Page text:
ON Palm Sunday, at the First Baptist Church of the City of Washington DC, Pastor Julie Pennington-Russell mentioned the composition “Quartet for the End of Time” (or “Quatour pour la fin du temps”) by Oliver Messiaen, for violin, cello, clarinet, and piano.
The composer began work on the piece (as a short trio) while imprisoned in a German concentration camp in 1940, at age 31. There was a violinist and cellist in the camp, and a clarinet player in transit. The 45-50 minute work would be performed outdoors in rain on Jan. 15, 1941.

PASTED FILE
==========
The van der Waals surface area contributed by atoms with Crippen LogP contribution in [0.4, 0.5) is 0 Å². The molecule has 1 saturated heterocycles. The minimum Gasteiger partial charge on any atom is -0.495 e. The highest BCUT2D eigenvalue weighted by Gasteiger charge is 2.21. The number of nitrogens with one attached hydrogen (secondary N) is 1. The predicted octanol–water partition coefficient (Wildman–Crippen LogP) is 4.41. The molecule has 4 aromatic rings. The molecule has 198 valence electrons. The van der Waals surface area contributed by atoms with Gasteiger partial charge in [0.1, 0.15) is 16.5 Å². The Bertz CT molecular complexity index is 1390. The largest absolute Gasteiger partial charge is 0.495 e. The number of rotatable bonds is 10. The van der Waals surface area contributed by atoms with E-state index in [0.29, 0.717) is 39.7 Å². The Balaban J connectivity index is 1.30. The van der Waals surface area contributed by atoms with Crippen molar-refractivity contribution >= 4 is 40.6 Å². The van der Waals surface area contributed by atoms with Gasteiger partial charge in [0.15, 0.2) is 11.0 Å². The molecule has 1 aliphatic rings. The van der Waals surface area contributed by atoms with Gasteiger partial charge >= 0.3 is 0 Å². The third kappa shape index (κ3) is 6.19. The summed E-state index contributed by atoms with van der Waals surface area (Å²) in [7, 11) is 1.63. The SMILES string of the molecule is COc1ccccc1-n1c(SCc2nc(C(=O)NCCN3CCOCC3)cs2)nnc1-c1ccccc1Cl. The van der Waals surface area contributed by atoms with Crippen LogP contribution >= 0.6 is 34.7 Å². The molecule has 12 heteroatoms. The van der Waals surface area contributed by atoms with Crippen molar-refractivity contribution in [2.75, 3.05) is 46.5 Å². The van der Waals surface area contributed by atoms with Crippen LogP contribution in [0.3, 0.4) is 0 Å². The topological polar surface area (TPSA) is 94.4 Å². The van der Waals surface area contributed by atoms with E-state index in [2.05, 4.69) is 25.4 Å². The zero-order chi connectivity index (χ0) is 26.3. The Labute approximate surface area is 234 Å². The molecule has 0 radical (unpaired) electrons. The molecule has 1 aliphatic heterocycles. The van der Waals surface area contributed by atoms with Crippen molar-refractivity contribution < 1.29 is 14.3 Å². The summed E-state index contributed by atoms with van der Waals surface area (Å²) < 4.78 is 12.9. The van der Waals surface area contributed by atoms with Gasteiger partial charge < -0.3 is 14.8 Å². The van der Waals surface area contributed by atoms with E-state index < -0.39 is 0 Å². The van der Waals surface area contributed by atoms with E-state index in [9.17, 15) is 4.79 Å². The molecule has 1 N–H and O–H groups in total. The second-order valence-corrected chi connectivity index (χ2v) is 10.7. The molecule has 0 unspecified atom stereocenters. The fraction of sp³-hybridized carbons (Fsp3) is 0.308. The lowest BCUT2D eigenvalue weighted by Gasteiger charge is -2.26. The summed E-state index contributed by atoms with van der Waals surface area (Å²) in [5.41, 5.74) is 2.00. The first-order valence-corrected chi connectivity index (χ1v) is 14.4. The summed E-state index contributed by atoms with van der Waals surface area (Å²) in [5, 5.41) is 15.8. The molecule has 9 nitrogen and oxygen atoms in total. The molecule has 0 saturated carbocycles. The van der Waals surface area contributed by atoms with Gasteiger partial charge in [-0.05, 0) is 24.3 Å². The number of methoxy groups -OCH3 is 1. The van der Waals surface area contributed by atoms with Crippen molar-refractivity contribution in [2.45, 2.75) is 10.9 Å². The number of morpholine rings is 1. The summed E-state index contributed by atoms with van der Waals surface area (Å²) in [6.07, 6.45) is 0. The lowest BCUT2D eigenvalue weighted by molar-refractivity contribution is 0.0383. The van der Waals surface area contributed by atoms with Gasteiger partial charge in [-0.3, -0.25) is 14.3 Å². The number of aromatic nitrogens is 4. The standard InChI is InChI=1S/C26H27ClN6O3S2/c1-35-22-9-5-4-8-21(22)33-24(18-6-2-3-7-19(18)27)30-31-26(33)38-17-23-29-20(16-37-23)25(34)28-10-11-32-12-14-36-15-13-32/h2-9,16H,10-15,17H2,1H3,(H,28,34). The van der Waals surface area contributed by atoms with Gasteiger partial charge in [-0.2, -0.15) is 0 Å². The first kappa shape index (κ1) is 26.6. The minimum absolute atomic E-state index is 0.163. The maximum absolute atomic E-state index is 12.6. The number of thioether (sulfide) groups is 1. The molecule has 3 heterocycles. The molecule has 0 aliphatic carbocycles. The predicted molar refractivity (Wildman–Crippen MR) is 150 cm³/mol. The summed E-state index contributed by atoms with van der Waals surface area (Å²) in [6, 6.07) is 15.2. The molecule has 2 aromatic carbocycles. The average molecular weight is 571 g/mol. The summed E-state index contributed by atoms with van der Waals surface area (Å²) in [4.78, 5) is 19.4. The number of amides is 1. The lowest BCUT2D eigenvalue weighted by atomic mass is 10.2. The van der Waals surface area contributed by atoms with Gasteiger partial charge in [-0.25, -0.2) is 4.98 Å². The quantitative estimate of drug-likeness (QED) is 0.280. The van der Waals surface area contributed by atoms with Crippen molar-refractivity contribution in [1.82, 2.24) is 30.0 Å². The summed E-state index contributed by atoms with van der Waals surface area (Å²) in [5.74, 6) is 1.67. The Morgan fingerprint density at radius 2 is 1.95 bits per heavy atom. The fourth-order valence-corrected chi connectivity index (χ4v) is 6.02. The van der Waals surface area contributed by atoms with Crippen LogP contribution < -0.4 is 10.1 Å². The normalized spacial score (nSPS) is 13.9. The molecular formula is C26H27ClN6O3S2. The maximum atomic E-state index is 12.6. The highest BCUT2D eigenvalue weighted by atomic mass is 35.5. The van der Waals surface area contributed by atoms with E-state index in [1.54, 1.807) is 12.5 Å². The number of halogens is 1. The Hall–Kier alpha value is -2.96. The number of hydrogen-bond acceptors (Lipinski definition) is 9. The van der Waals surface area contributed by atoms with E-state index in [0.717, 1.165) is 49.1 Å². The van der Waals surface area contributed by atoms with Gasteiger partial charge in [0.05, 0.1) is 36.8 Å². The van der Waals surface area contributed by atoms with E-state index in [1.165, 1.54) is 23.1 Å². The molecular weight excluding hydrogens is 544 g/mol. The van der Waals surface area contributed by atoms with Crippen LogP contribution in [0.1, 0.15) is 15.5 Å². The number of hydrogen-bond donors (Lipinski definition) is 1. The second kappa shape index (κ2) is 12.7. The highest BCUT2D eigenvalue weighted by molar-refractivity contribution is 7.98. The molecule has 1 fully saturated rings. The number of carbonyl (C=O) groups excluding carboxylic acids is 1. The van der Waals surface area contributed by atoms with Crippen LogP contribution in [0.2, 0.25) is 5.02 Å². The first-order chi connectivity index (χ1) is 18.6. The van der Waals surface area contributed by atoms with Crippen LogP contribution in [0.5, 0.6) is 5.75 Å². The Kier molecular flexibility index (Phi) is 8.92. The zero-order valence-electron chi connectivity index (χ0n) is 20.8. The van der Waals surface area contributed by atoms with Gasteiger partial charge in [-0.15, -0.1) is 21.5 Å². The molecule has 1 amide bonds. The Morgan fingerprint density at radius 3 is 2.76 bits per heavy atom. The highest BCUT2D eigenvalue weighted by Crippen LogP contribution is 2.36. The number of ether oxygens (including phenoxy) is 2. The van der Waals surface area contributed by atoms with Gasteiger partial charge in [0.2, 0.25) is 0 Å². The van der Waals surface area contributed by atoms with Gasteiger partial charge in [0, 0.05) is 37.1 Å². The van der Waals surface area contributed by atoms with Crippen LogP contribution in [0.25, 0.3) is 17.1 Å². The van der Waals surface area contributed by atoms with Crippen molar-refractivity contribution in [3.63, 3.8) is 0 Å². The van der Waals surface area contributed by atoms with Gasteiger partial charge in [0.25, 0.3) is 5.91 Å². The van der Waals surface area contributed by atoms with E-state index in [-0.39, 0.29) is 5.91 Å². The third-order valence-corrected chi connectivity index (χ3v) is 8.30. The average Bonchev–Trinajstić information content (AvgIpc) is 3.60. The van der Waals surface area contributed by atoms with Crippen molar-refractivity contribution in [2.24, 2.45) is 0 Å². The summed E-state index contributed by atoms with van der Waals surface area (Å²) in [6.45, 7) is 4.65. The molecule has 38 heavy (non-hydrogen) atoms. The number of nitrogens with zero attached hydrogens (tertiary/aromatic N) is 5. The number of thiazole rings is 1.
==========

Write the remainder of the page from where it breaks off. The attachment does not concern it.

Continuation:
The work comprises eight movements. Only four of the movements are for full quartet. The concluding movement (“The Immortality of Jesus”) is a rather impressionistic meditation for violin and piano in E Major, that ends quietly; many of the other movements end loudly after extreme dynamic contrasts between pppp and ffff (even in the solo clarinet). But much of the music has quasi-unison passages with 16th notes in slow tempo and melodic lines built around “modes of limited transposition”, that often sound serial and nearly atonal, even if they have impressionistic harmonies. There could be some similarities to some of late Scriabin. The title of some movements refer to the acts and substance of angels.
There is a little theme in my “Third Sonata” (1962) that one of the passages reminds me of.